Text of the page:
How to teach a puppy not to bite

Welcome home puppy! Your new life as a dog parent begins, and it’s full of soft puppy cuddles and mutual affection – right? The reality is often your cute, cuddly ball of fluff has teeth like needles, and seems intent on using them on you. So, how can you teach a puppy not to bite?

First things first, don’t panic

Often at this point owners become concerned about the seemingly endless biting. They even become worried these are signs their puppy is ‘aggressive’.

This can be even more of a concern if there are children or vulnerable adults in the household.

Here is an important news flash!

Every single puppy will go through a puppy biting phase. It’s completely normal, and an important part of puppy development. But you need to both understand it – and have a survival guide! So here it is.

Understanding Puppy Biting

  1. This isn’t a puppy being naughty or aggressive. Puppy biting is a totally normal behaviour. Until now, a puppy’s only social interactions have been with their mum and their littermates – and the only way puppies can play with each other is using their mouths and their teeth.
  2. It’s not just play. It’s an important developmental period, where dogs begin to learn how to interact with others – and limit their biting when their teeth are sharp but their jaws are weak. So the good news is while painful, bites won’t cause serious injury.
  3. When puppies bite too hard in play and hurt their mum or sibling, they’ll stop playing with the biter. This way puppies begin to learn that if they want to play, they have to be gentle with those needle-sharp teeth.
  4. Play biting is a bonding behaviour for puppies, and up until now, it’s been how your puppy has interacted with their family. Now you are their family, they’ll continue to play in the only way they know. They have a strong desire to build a bond with you – so it’s unfair to tell them off for trying to build a relationship.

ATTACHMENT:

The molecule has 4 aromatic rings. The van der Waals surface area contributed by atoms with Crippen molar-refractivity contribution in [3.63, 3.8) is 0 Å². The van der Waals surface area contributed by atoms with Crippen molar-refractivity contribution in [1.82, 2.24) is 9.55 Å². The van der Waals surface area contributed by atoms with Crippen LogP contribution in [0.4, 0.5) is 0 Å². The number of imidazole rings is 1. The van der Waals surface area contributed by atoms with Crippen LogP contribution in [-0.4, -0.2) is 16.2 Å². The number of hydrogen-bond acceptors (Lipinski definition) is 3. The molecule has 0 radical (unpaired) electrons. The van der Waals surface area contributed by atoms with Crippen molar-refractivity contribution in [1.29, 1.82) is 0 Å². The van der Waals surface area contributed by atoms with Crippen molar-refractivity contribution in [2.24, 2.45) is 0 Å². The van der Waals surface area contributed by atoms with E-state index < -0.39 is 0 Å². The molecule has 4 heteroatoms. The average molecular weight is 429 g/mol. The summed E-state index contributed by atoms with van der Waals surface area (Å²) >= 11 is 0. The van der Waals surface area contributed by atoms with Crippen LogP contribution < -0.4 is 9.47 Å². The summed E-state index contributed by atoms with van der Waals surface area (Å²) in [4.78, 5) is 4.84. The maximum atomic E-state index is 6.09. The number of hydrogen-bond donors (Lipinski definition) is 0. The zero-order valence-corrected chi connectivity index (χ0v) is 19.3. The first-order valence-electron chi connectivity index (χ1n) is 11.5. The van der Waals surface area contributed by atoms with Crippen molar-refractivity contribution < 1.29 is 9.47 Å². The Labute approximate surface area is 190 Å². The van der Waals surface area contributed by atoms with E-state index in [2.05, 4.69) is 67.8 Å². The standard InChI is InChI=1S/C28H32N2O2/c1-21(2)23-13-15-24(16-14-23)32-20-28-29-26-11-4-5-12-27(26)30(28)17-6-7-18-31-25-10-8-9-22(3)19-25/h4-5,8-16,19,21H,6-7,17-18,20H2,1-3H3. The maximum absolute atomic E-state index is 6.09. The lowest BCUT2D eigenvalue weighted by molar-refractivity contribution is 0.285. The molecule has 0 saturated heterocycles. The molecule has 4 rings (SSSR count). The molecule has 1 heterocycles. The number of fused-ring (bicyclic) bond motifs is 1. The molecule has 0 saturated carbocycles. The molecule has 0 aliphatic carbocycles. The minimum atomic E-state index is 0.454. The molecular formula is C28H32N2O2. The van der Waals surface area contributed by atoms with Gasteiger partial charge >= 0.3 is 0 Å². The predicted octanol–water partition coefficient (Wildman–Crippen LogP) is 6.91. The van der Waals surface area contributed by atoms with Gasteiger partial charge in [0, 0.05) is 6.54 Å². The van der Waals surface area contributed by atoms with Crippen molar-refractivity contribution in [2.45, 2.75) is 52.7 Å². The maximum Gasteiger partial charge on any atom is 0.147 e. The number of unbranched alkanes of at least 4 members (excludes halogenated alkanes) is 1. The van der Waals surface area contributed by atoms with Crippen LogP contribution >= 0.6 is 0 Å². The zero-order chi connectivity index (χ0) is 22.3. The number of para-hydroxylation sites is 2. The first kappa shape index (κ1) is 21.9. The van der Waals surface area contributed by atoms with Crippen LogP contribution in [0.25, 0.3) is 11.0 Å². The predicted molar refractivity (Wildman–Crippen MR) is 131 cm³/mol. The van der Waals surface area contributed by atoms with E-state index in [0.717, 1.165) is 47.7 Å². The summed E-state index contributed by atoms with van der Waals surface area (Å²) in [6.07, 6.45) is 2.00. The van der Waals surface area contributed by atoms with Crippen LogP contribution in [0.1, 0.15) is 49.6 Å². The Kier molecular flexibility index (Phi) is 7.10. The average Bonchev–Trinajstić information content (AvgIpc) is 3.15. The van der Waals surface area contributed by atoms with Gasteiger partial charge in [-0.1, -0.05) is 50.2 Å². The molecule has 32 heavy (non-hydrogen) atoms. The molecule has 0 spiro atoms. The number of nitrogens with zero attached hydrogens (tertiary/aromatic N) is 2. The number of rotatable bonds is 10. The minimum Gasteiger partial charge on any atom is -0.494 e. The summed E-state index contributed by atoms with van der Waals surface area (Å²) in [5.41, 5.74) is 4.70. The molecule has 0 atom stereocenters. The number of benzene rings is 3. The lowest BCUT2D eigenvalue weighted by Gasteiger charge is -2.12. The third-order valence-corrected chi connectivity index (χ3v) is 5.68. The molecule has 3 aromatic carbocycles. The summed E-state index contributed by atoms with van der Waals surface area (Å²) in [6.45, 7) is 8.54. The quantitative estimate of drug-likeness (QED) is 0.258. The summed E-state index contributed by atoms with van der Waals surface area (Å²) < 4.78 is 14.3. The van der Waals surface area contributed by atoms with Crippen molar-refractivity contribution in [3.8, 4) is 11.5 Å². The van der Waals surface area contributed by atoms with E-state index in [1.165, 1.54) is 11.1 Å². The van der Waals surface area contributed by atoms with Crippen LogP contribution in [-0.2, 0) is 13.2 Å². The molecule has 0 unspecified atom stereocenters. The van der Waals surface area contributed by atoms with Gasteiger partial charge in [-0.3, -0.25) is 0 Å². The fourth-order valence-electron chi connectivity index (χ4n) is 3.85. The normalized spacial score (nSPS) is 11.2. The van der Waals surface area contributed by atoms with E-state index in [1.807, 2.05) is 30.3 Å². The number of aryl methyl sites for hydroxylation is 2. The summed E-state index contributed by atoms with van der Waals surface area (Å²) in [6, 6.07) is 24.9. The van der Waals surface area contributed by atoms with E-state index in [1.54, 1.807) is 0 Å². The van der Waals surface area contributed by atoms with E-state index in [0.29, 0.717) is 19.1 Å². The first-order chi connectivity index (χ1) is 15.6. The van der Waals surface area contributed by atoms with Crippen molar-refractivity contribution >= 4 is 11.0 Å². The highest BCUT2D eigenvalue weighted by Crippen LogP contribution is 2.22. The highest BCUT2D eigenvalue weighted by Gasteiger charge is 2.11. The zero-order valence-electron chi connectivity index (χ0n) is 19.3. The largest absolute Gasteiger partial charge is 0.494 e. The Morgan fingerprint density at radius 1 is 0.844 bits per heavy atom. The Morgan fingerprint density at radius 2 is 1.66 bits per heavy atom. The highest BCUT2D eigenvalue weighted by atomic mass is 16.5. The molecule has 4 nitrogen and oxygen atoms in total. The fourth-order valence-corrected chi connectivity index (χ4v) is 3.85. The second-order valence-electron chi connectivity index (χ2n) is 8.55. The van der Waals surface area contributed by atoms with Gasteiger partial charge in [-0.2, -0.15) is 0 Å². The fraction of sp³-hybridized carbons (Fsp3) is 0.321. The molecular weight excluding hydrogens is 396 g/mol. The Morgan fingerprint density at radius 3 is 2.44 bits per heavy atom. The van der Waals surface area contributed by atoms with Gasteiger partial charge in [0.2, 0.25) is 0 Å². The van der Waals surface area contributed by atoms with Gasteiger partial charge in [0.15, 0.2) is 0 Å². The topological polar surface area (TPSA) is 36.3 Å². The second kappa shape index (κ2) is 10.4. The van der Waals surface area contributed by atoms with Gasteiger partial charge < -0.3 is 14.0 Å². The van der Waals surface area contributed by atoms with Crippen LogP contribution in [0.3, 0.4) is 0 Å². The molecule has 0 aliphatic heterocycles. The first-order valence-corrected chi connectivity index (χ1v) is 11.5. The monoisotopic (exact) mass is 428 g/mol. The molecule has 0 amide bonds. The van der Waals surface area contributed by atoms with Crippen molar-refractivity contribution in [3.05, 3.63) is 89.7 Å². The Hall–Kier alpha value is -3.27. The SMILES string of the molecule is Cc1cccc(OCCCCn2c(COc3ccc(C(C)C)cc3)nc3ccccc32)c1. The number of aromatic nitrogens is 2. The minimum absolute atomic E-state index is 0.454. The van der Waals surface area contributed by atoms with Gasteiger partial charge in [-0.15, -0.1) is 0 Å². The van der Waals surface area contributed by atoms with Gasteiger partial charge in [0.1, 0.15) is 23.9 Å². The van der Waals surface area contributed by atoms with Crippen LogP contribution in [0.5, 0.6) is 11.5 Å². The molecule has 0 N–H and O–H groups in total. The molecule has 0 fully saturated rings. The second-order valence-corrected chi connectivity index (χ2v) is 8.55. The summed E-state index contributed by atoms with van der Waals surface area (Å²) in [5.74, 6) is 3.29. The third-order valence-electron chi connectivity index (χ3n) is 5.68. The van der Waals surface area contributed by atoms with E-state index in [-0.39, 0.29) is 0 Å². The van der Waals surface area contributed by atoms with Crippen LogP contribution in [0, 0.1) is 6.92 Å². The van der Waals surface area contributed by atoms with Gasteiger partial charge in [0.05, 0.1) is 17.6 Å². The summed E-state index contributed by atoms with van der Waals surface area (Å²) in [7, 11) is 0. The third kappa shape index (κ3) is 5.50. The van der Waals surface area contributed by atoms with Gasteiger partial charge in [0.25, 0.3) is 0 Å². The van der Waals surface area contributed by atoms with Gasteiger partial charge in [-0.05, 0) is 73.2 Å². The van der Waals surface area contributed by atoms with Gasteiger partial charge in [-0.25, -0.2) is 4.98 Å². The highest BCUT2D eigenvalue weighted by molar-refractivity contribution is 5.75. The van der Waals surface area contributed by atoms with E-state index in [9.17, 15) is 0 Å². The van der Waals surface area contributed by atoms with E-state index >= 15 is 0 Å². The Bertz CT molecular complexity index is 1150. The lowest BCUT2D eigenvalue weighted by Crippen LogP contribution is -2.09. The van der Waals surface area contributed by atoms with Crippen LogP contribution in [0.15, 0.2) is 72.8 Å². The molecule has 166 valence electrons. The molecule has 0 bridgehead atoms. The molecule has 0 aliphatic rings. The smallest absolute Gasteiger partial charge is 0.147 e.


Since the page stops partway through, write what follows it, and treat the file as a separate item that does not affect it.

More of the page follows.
None of that changes the fact puppy biting hurts. So you have to teach them a different way to interact, so they don’t grow up thinking biting in play is acceptable or desirable!

Thankfully this is easy – as long as you’re consistent and make sure everyone in your household follows the rules.

Why Do Puppies Bite?

  • Playing with puppies using your hands. Often people push puppies about in play – effectively teaching them that hands are for playing with.
  • There can be other reasons your puppy is biting. One of these is lack of sleep – just like children, an over-tired puppy is often a fractious puppy.
  • Another is that play has got overly exciting. Many puppies will bite though excitement, as they haven’t got many ways to deal with that except for grabbing and biting.
  • Many of the most popular family breeds are from the gundog group – breeds that are hardwired to use their mouths to pick things up and carry them. So it’s hardly surprising they tend to be very mouth-focused in their interactions and play.
  • Other breeds or crosses who are bred to use their mouths in their job are often similarly mouth-focussed – and some of these are harder-mouthed than gundogs.

How to stop a puppy from play biting – the top 10 rules

Expect your puppy to go through a bitey phase – it will happen – so start as you mean to go on.